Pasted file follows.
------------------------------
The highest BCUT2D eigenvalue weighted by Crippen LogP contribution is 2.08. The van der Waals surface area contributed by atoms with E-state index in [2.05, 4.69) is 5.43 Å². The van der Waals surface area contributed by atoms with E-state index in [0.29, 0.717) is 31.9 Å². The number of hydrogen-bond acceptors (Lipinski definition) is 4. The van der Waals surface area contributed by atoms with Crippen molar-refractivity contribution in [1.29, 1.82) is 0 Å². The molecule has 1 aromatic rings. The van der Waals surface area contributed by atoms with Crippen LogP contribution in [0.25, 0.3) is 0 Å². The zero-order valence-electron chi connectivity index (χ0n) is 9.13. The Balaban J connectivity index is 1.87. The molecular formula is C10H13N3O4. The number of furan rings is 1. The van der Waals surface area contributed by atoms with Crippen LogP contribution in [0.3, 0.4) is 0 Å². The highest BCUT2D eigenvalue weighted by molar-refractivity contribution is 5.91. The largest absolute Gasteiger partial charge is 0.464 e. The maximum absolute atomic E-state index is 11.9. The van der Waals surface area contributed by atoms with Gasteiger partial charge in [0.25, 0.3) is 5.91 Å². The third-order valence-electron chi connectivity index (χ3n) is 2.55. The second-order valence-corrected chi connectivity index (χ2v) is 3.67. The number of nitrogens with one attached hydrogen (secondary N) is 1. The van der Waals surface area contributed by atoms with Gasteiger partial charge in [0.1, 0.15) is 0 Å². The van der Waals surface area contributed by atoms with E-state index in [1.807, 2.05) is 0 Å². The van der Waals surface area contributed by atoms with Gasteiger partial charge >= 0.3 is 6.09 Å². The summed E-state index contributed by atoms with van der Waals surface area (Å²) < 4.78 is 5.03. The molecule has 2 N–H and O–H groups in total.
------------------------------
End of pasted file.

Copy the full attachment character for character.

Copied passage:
The highest BCUT2D eigenvalue weighted by Crippen LogP contribution is 2.08. The van der Waals surface area contributed by atoms with E-state index in [2.05, 4.69) is 5.43 Å². The van der Waals surface area contributed by atoms with E-state index in [0.29, 0.717) is 31.9 Å². The number of hydrogen-bond acceptors (Lipinski definition) is 4. The van der Waals surface area contributed by atoms with Crippen molar-refractivity contribution in [1.29, 1.82) is 0 Å². The molecule has 1 aromatic rings. The van der Waals surface area contributed by atoms with Crippen LogP contribution in [0.25, 0.3) is 0 Å². The zero-order valence-electron chi connectivity index (χ0n) is 9.13. The Balaban J connectivity index is 1.87. The molecular formula is C10H13N3O4. The number of furan rings is 1. The van der Waals surface area contributed by atoms with Crippen LogP contribution in [0.3, 0.4) is 0 Å². The highest BCUT2D eigenvalue weighted by molar-refractivity contribution is 5.91. The largest absolute Gasteiger partial charge is 0.464 e. The maximum absolute atomic E-state index is 11.9. The van der Waals surface area contributed by atoms with Gasteiger partial charge in [0.25, 0.3) is 5.91 Å². The third-order valence-electron chi connectivity index (χ3n) is 2.55. The second-order valence-corrected chi connectivity index (χ2v) is 3.67. The number of nitrogens with one attached hydrogen (secondary N) is 1. The van der Waals surface area contributed by atoms with Gasteiger partial charge in [0.1, 0.15) is 0 Å². The van der Waals surface area contributed by atoms with E-state index in [1.807, 2.05) is 0 Å². The van der Waals surface area contributed by atoms with Gasteiger partial charge >= 0.3 is 6.09 Å². The summed E-state index contributed by atoms with van der Waals surface area (Å²) < 4.78 is 5.03. The molecule has 2 N–H and O–H groups in total.